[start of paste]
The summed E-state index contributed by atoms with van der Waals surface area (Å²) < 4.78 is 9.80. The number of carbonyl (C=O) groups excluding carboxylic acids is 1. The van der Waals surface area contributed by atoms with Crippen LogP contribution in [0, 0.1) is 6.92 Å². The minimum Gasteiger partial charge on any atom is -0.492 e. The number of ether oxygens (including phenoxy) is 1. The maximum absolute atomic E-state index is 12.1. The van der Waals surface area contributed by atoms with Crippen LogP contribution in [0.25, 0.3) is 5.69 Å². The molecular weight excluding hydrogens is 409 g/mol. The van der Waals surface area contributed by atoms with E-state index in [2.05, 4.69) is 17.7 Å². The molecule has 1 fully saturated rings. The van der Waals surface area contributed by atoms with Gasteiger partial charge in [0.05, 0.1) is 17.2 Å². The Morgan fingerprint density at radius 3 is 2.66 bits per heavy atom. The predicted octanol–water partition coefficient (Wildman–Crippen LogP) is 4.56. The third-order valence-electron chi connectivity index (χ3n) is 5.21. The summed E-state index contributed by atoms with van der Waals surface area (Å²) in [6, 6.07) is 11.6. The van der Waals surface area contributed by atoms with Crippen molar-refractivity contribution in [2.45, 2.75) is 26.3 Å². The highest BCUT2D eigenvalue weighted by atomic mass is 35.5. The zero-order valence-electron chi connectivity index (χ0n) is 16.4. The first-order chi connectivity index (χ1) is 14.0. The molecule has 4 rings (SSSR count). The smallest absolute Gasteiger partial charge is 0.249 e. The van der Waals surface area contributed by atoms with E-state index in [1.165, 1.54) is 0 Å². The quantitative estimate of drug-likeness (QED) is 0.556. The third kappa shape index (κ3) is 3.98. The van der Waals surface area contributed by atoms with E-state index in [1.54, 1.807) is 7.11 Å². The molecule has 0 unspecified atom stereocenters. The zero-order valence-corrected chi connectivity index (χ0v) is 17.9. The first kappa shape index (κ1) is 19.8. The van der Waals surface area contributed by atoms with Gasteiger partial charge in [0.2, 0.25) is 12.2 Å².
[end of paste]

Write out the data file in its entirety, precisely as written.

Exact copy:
The summed E-state index contributed by atoms with van der Waals surface area (Å²) < 4.78 is 9.80. The number of carbonyl (C=O) groups excluding carboxylic acids is 1. The van der Waals surface area contributed by atoms with Crippen LogP contribution in [0, 0.1) is 6.92 Å². The minimum Gasteiger partial charge on any atom is -0.492 e. The number of ether oxygens (including phenoxy) is 1. The maximum absolute atomic E-state index is 12.1. The van der Waals surface area contributed by atoms with Crippen LogP contribution in [0.25, 0.3) is 5.69 Å². The molecular weight excluding hydrogens is 409 g/mol. The van der Waals surface area contributed by atoms with E-state index in [2.05, 4.69) is 17.7 Å². The molecule has 1 fully saturated rings. The van der Waals surface area contributed by atoms with Gasteiger partial charge in [0.05, 0.1) is 17.2 Å². The Morgan fingerprint density at radius 3 is 2.66 bits per heavy atom. The predicted octanol–water partition coefficient (Wildman–Crippen LogP) is 4.56. The third-order valence-electron chi connectivity index (χ3n) is 5.21. The summed E-state index contributed by atoms with van der Waals surface area (Å²) in [6, 6.07) is 11.6. The van der Waals surface area contributed by atoms with Crippen molar-refractivity contribution in [2.45, 2.75) is 26.3 Å². The highest BCUT2D eigenvalue weighted by atomic mass is 35.5. The zero-order valence-electron chi connectivity index (χ0n) is 16.4. The first-order chi connectivity index (χ1) is 14.0. The molecule has 4 rings (SSSR count). The smallest absolute Gasteiger partial charge is 0.249 e. The van der Waals surface area contributed by atoms with E-state index in [1.165, 1.54) is 0 Å². The quantitative estimate of drug-likeness (QED) is 0.556. The third kappa shape index (κ3) is 3.98. The van der Waals surface area contributed by atoms with E-state index in [1.54, 1.807) is 7.11 Å². The molecule has 0 unspecified atom stereocenters. The zero-order valence-corrected chi connectivity index (χ0v) is 17.9. The first kappa shape index (κ1) is 19.8. The van der Waals surface area contributed by atoms with Gasteiger partial charge in [0.2, 0.25) is 12.2 Å².